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Robot wars heating up

25 May 2020

A new generation of warehouse robots have burst on to the UK logistics industry in the last year or so, with manufacturers aggressively pursuing local systems integrators to help them crack the UK market. HSS editor Simon Duddy reports.

ECommerce has fundamentally changed materials handling. It’s no longer just a game of pallets, but is increasingly focused on totes and single items as well. Companies have tended to tackle this in a labour intensive way, but the use of order picking mobile robots and automation in general allow for greater productivity and accuracy with lower reliance on labour.

Pre-pandemic this was an ongoing concern, but since the terms ‘lockdown’ and ‘social distancing’ have become part of our everyday lexicon, arguably the need for automation and robotics is greater than ever.

Indeed, Roger Platt, senior technical advisor at consultancy BearingPoint said: “Those warehouses that have invested heavily in automation are less impacted by labour availability so they can respond more effectively during the crisis.”

The High Street shutdown has pushed retail further online and with it there is more emphasis on warehouse systems that can efficiently manage the picking of single items to be consolidated into a customer order.

Roger Platt explains further: “Typically, much of the time in a manual operation time is spent moving between tasks. A manual picker, walking a shelf system could spend 60% to 70% of the time walking to and from the area and between the pick locations. Automated ‘Goods to man systems’ – which remove the pick walk can improve pick rate by a factor of ~2.5.”

Using autonomous mobile robots (AMRs) is one way to tackle this task, and it is said to lend itself to relatively fast and inexpensive implementation, that can then be scaled up as needed. In this sense, it potentially makes automation a viable proposition for relatively small order picking operations. You don’t need to have a massive shed full of metal like John Lewis does, although if you need the scale and efficiency John Lewis demands, that’s obviously how to do it.

So AMRs are not just another tool in the box, they could effectively open up automation to many more applications than was previously thought possible. Pushing this idea are a number of partnerships between British integrators and chiefly Asian robot manufacturers, which we will summarise here.

BS Handling - GreyOrange

Leicester-based BS Handling signed up with robots manufacturer GreyOrange earlier this year. BS Handling is an established automation integrator and has carried out recent projects at scale for customers such as PrettyLittleThing and ASOS. GreyOrange has had some early success, signing a worldwide deal to supply 3PL XPO Logistics with some 5,000 robots. The robots firms revamped and rebranded its systems earlier in the year. Its extensive range is built around the Ranger robots and GreyMatter AI software.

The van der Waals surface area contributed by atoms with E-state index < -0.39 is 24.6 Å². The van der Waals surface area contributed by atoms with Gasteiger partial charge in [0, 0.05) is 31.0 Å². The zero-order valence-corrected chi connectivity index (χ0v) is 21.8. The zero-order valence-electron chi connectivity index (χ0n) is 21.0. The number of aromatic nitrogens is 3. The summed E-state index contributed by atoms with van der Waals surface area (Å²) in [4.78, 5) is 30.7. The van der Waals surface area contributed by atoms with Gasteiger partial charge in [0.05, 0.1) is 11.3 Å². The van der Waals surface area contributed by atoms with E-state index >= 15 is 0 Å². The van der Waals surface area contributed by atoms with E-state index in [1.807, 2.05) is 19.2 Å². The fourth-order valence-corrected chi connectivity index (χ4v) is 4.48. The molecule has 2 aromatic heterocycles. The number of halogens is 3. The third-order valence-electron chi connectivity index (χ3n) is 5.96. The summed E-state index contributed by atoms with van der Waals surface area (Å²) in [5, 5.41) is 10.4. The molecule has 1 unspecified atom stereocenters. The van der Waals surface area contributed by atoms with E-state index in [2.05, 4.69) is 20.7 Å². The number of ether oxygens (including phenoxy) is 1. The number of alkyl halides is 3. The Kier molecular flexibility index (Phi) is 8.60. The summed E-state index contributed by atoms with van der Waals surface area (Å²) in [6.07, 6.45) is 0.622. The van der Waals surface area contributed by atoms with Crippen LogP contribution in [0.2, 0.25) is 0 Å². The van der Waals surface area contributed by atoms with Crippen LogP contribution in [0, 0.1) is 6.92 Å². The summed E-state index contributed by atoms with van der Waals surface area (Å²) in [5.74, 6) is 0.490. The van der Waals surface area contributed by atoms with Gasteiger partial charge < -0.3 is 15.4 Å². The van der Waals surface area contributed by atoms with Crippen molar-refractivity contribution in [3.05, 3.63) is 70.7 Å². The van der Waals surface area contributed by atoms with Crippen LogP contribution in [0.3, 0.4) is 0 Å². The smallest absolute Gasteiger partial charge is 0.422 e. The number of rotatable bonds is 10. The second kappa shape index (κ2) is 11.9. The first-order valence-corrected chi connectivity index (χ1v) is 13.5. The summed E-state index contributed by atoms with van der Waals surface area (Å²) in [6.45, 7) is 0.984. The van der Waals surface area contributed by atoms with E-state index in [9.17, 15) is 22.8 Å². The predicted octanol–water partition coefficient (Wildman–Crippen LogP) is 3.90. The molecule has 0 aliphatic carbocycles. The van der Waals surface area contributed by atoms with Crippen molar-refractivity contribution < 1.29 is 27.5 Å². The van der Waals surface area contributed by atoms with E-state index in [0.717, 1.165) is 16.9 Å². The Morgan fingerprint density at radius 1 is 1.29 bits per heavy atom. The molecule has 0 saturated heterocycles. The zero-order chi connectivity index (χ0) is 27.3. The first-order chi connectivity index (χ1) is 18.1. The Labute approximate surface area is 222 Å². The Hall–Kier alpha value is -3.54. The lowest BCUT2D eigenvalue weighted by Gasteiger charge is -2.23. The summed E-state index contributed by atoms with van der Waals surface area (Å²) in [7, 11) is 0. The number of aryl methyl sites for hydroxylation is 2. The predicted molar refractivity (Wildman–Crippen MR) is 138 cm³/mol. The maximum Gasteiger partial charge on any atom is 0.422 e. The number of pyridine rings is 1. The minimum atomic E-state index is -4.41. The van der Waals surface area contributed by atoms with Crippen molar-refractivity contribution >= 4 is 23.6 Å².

AMH - Geek+

In April, AMH Material Handling was announced as official UK distributor and service partner for MHE robots firm Geek+. AMH received training on the technology allowing it to support and service UK customers. AMH is able to design, specify and deliver material handling and logistics solutions incorporating Geek+ technology. AMH is an established integrator and has recently carried out conveying and sortation projects for the likes of Clipper Logistics. Geek+ is China-based and as well as being a manufacturer has enviable experience in running robotic warehouses, as it also acts as a 3PL to retailers in its native land.

Invar Systems - Hikrobot

Chinese firm Hikrobot has launched its range of mobile robots for intralogistics applications to the UK and Europe through Cranfield–based systems integrator, Invar Systems. Hikrobot is a division of the multi-billion pound business group HIK Vision which is a global leader in CCTV and visual sensor technology.

OWR - Hikrobot

This month, Hikrobot also announced a partnership with UK firm OW Robotics (OWR). The partnership aims to make robotic automation more accessible for small and medium businesses, as well as larger organisations. OWR is sister company of OrderWise, an ERP and WMS provider.

Renovotec - Fetch

Coming at the problem from a different angle, Renovotec is a warehouse IT firm that is expanding into warehouse robotics. It set up a partnership with robotics firm Fetch Robotics. Fetch is a US firm and counts DHL among its clients. Renovotec Robotics will integrate its Warehouse Task Engine middleware with Fetch Robotics’ hardware to create a new generation of cloud-based warehouse robotics solutions that will be available to buy, or rent using RaaS (robot-as-a-service).

Conveyor Networks - Geek+

Again this month, Conveyor Networks and Geek+ announced a partnership for the UK & Ireland. Conveyor Networks has been providing warehouse automation and software solutions since 2009. Marcus Uprichard, head of business development at Conveyor Networks says: “The shift to automation and robotics is a growing trend in the logistics sector and will also likely play an important part of the Coronavirus recovery phase.”